• Referring back to FIG. 1, the user performs an action, preferably with a pointing device such as a mouse, to navigate the display of nodes ([0027] 114). The action may be a gesture, which is defined as a user action performed relative to a pointing device whereby the user presses and holds a button of the pointing device, and then causes the pointing device to indicate movement in a given direction. Preferably, such gestures allow the user to cause the method 100 to perform the actions 116, 118, 120, and 122. The user may also select a new node by clicking a button of the pointing device when a pointer is positioned over the node, as the action 124.
  • The action [0028] 116 is the collapsing or expanding of the rings surrounding the center node, which is a radial change. This is shown with exemplary reference to FIGS. 3 and 4. In FIG. 3, the rings 204, 206, and 208 have been collapsed relative to the center node 202, as compared to the rings 204, 206, and 208 of FIG. 2 relative to the center node 202 of FIG. 2. In FIG. 4, the rings 204, 206, and 208 have been expanded relative to the center node 202, as compared to the rings 204, 206, and 208 of FIG. 3 relative to the center node 202 of FIG. 3.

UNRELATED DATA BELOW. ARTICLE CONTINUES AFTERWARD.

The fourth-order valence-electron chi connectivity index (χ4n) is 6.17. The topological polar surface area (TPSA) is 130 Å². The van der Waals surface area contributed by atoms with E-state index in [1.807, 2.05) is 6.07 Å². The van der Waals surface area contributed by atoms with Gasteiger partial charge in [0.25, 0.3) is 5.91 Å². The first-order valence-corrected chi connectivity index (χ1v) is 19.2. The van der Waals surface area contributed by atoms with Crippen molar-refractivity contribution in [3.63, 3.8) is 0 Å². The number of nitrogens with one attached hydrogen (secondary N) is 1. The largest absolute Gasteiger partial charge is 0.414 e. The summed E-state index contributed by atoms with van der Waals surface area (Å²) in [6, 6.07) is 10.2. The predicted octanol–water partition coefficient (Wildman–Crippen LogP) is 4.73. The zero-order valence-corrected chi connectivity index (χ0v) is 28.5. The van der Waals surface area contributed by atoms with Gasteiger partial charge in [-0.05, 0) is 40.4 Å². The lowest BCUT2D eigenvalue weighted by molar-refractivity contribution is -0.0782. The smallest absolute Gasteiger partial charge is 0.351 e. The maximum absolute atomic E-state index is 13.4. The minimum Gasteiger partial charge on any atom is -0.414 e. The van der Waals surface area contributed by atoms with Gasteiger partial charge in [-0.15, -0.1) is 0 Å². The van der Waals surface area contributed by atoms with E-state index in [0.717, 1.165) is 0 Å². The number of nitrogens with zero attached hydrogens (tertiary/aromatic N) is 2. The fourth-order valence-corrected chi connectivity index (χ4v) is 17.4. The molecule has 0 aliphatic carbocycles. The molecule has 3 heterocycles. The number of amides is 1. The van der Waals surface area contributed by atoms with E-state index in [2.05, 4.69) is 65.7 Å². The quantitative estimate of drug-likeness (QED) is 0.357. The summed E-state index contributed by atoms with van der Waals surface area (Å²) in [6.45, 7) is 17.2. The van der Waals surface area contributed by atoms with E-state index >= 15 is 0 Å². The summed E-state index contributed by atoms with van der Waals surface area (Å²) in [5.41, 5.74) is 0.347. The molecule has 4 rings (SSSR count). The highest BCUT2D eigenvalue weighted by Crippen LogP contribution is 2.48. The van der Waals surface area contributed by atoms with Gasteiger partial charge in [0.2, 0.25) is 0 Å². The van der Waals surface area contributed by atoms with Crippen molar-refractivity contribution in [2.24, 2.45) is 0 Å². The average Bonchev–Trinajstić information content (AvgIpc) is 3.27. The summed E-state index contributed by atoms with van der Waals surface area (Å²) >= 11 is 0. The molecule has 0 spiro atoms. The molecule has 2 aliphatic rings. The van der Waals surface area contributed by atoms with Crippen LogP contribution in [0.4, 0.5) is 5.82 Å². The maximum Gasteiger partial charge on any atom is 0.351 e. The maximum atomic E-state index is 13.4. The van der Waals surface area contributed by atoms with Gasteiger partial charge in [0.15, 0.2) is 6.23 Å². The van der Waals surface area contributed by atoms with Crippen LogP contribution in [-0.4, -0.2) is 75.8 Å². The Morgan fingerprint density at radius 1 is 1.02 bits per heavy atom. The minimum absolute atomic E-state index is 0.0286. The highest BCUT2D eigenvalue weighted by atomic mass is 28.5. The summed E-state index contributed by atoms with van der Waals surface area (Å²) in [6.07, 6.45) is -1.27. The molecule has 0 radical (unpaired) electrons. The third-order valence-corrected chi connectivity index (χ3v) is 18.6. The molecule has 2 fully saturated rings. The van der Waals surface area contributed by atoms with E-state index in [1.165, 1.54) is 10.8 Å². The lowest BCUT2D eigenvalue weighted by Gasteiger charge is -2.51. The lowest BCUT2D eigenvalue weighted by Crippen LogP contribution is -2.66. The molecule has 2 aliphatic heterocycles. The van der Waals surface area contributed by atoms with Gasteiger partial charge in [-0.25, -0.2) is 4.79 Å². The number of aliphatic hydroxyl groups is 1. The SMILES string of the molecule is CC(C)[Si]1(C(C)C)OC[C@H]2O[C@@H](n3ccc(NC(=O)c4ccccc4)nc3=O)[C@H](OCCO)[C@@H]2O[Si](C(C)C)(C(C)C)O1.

• Referring back to FIG. 1, the action [0029] 118 is the collapsing or expanding of the nodes relative to—that is, within or on—their rings, without the rings themselves collapsing or expanding relative to the center node, which is an angular change. This is shown with exemplary reference to FIGS. 5 and 6. In FIG. 5, the nodes of the rings 204, 206, and 208 have been expanded relative to their rings 204, 206, and 208, respectively. That is, the nodes of outer rings are more spread out. By comparison, in FIG. 6, the nodes of the rings 204, 206, and 208 have been collapsed relative to their rings 204, 206, and 208, respectively. That is, the nodes of outer rings are more close together. In both FIGS. 5 and 6, the rings 204, 206, and 208 themselves have not moved relative to the center node 202.